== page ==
Thailand seeks support from the United
States as it tries to recover from a serious economic crisis. The
March 12, 1998, visit of Thailand's Prime Minister, Chuan Leekpai,
offers the United States the opportunity to affirm its support for
an important U.S. ally. In addition to their long-standing military
alliance, Thailand and the United States share a concern about
China's intentions in Southeast Asia and cooperate in fighting
drugs. To affirm the U.S. alliance with Thailand, the Clinton
Tell Prime Minister Chuan that the
United States remains committed to its alliance with Thailand.
Senator William Roth (R-DE) has offered a congressional resolution
of support for Thailand.
Continue military exercises with
Thailand. These exercises will become more valuable as the
economic crisis forces cutbacks in Thailand's military
Ask Thailand to reconsider allowing
U.S. supply ships to use Thai ports. A previous request was
denied in 1994. The United States should request that Thailand
reconsider its decision; these supplies need to be close to U.S.
servicemen in Korea and the Persian Gulf in the event hostilities
flare up in either region.
Offer modest assistance to help
Thailand fight drugs. Budget cuts are reducing Thailand's
ability to destroy drug crops; the United States should offer a
one-time assistance package to help destroy drugs that might end up
on the streets of the United States.
Thailand now needs help from the United
States to recover from its devastating economic crisis and to
prevent future crises. The crisis began in early 1997 when the
value of Thailand's currency, the baht, fell in international
markets. The fall of the baht exposed serious flaws in Thailand's
financial sector, its corporate laws, and in its statistical
reporting. After seeing economic growth rates over 8 percent most
of this decade, Thailand's economy may contract by 3 percent in
1998. The crisis has seen a 50-percent fall in the value of the
baht and a collapse of Thailand's financial sector. Thailand has
turned to the International Monetary Fund, which in August 1997
extended $17.2 billion in credits. Thais are angry that the United
States did not contribute special credits to this package. But the
United States can offer something more valuable: sound advice to
prevent future crises.
first step is to restore confidence in Thailand's financial sector.
Banks need to resume normal business before the economy can begin
to recover. To strengthen Thailand's financial sector, the Clinton
Administration can urge Thailand to:
Create an international creditors
committee to restructure bank debts. Such a committee can help
to extend the terms of repayment or can help to excuse some
Sell bad assets from failed and
troubled banks. Thailand created a government agency, the Asset
Management Corporation, to acquire and liquidate bad assets (those
not generating revenue). The United States could offer this agency
much practical advice from its experience with Resolution Trust
Corporation, which helped failed U.S. savings and loan institutions
sell their assets.
Create a currency board regime. A
currency board regime would fix the value of the baht to the U.S.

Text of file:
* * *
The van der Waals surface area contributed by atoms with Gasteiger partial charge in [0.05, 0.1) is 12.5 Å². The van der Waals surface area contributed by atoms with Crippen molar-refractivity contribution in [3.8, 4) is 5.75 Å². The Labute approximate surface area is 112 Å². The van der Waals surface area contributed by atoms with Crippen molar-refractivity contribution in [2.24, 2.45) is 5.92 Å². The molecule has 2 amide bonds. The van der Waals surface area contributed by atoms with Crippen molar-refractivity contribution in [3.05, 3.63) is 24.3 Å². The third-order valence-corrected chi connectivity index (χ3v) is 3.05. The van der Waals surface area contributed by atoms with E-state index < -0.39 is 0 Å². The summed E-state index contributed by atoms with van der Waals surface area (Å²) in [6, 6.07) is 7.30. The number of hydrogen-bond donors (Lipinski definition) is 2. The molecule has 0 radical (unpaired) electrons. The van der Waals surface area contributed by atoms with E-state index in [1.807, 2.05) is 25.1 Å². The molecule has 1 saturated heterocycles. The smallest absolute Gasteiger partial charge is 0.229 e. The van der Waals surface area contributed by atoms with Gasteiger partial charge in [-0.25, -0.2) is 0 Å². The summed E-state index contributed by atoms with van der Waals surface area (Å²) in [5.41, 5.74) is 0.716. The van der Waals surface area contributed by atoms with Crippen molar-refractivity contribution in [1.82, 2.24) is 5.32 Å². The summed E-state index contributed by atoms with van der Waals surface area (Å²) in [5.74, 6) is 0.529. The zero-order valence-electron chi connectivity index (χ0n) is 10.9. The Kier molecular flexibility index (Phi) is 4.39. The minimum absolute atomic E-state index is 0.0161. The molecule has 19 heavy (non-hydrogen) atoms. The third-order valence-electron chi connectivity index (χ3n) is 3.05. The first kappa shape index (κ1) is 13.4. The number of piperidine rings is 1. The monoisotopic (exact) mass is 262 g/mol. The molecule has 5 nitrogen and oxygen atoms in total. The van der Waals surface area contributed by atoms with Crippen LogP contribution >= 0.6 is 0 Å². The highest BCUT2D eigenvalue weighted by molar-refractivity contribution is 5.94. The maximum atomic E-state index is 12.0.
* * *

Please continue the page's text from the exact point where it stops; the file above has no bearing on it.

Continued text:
dollar and allow the interaction of U.S. Federal Reserve policy and
market forces to determine the domestic money supply, and therefore
the inflation rate, in Thailand.
currency board, however, can succeed only in conjunction with other
economic reforms that build greater transparency and accountability
in Thailand's economy. The Clinton Administration can help Thailand
to do so by urging that it:
Strengthen the prudential supervision
of financial services firms. This would include rules to
prevent reckless investments by managers that put their companies
Adopt international standard accounting
rules. Financial disclosure requirements similar to those
followed in the United States are needed to provide investors with
Increase corporate accountability.
Thailand should adopt rules to allow outsiders to change the
leadership of poorly run corporations. Such rules will make
directors and managers more accountable to shareholders.
Since World War II, the United States and
Thailand have developed a strong strategic and economic
partnership, building on a friendship that dates back to 1833. The
United States benefited from access to bases in Thailand during the
Vietnam conflict and during the Persian Gulf War. With Thailand
facing significant military cutbacks, this alliance currently is
more valuable to Thailand. The United States can help Thailand by
finding an alternate buyer for expensive fighter aircraft that
Thailand recently purchased but now cannot afford. The United
States also should ask Thailand to allow it to preposition military
supply ships in Thai ports. These supplies can help deter conflict
in Korea and the Persian Gulf--which also benefits Thai security
an ally, the United States has the obligation to help Thailand
recover from this crisis. The best assistance the United States can
offer is advice on how to strengthen confidence in Thailand's
financial sector and how to prevent similar crises in the future.
Thailand deserves serious attention from U.S. policymakers, and
Prime Minister Chuan Leekpai's visit to Washington, D.C., offers
the opportunity to affirm support for this long-time ally of the
Richard D. Fisher, Jr.,
former is Senior Policy Analyst in the Asian Studies Center at The
Robert P. O'Quinn is a former Policy Analyst in
the Asian Studies Center at The Heritage Foundation.